Date of Award


Degree Name

Master of Science


Plant and Soil Science

First Advisor

Bond, Jason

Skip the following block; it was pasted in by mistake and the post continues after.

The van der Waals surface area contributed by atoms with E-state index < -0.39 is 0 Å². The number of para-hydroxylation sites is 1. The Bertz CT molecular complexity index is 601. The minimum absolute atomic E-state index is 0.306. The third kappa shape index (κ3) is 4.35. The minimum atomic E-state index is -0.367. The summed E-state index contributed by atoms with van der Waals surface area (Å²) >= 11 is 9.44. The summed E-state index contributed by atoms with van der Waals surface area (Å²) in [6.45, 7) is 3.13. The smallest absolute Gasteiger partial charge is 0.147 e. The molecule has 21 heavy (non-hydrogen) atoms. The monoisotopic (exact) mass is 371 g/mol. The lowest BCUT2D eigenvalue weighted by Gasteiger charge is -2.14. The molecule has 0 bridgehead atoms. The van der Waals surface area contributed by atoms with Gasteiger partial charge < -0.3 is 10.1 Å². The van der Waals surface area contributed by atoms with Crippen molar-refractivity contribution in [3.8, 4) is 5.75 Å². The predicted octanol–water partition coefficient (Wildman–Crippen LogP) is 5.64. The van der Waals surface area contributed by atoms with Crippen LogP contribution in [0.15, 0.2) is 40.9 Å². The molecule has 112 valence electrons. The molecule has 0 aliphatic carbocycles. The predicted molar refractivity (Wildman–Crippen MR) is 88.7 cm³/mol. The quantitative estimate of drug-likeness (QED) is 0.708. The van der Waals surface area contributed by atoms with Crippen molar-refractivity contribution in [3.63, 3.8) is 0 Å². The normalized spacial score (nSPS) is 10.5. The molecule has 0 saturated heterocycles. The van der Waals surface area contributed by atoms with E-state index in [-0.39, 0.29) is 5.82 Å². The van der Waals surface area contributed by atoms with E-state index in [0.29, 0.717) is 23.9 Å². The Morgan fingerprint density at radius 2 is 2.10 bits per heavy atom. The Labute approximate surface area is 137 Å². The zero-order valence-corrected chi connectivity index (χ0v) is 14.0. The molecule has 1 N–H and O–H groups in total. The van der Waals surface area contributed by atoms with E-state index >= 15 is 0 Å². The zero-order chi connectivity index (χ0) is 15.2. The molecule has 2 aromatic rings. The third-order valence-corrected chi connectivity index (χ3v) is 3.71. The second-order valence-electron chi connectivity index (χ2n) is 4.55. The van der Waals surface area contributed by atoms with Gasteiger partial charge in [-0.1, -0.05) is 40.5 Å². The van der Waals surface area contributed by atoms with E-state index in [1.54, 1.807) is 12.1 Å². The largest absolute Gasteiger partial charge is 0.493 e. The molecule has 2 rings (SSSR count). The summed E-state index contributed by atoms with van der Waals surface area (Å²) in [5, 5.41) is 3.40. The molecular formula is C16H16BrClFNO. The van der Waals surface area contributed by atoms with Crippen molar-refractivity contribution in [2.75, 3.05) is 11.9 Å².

AN ABSTRACT OF THE THESIS OF JESSE MILLER, for the Master of Science degree in PLANT, SOIL, and AGRICULTURAL SYSTEMS, presented on May 13, 2016 at Southern Illinois University Carbondale. TITLE: THE EFFECTS OF STARTER FERTILIZER ON SOYBEAN INFESTED WITH FUSARIUM VIRULIFORME OR RHIZOCTONIA SOLANI MAJOR PROFESSOR: Dr. Jason Bond Fusarium virguliforme (Aoki), the fungus that causes sudden death syndrome of soybeans (SDS), is prevalent in most of the soybean (Glycine max L. Merr.) production regions throughout the United States. Sudden death syndrome management has been limited to cultural practices and host resistance. Rhizoctonia solani (Kühn) is a fungus responsible for pre-emergence and post emergence damping off. Control methods include seed treatments and cultural practices. Several companies have advocated the use of in-furrow starter fertilizers in soybean production. Promoting root growth and emergence are a couple of the alleged benefits. It is unknown if the increased fertility in the root zone may actually increase or decrease the severity of root or seedling diseases. An objective of this study is to determine if the starter fertilizers (2-6-16), (7-12-11), (3-10-13) Nachurs Alpine Solutions™ impacts seedling disease caused by Rhizoctonia solani and soybean yield. A second objective is to determine if starter-fertilizer influences the incidence and severity of SDS and soybean yield. One trial was infested with R. solani at the rate of 0.9 g of inoculum/30.5 centimeters of row. A second trial was infested with F. virguliforme at the rate of 2.25 g/30.5 centimeters of row. Inoculum consisted of sterilized white sorghum inoculated with either pathogen. Plots were 3.04 meters wide by 6.1 meters in length with row spacing of 0.76 meters. Trials took place during the growing season of 2014 and 2015. In 2014, a randomized complete block design consisted of 4 treatments that were replicated 6 times and planted into 4 row plots. Treatments consisted of treated (Metalaxl™, Fluxapyroxad™, Pyraclostrobin™, and Imidacloprid™) or non-treated seed (‘Asgrow 4730’) combined with either fertilizer (2-6-16) or non-fertilizer. Across both trials, there were no seed treatment and fertilizer rate interactions. In the R. solani trial, stand counts were similar between the fertilizer and non-fertilizer treatments. Stand counts were higher when the seed treatment was used. There was no significant difference in soybean yield regardless of treatment. In the F. virguliforme trial, stand counts were reduced in the fertilizer treatment when compared to the non-fertilizer treatment. Foliar symptoms of SDS and soybean yield were not affected by treatment. In 2015, there were changes in treatment structure due to additions of fertilizer treatments 7-12-11 and 3-10-13. Seed treatments and randomized complete block design remained for 2015. Stand counts were higher in plots that received fertilizer treatments in the R. solani trial. Stand counts were lower in R. solani plots with treated seed. Yield was not influenced by seed treatment but was increased by 3-10-13 and 7-12-11 fertilizer treatments. For the F. virguliforme trial, reduced stand counts were found in the plots with seed treatments. Seed treatments did not influence yield. Fertilizer did not impact stand or yield. Foliar symptoms of SDS were not influenced by seed treatment or fertilizer.




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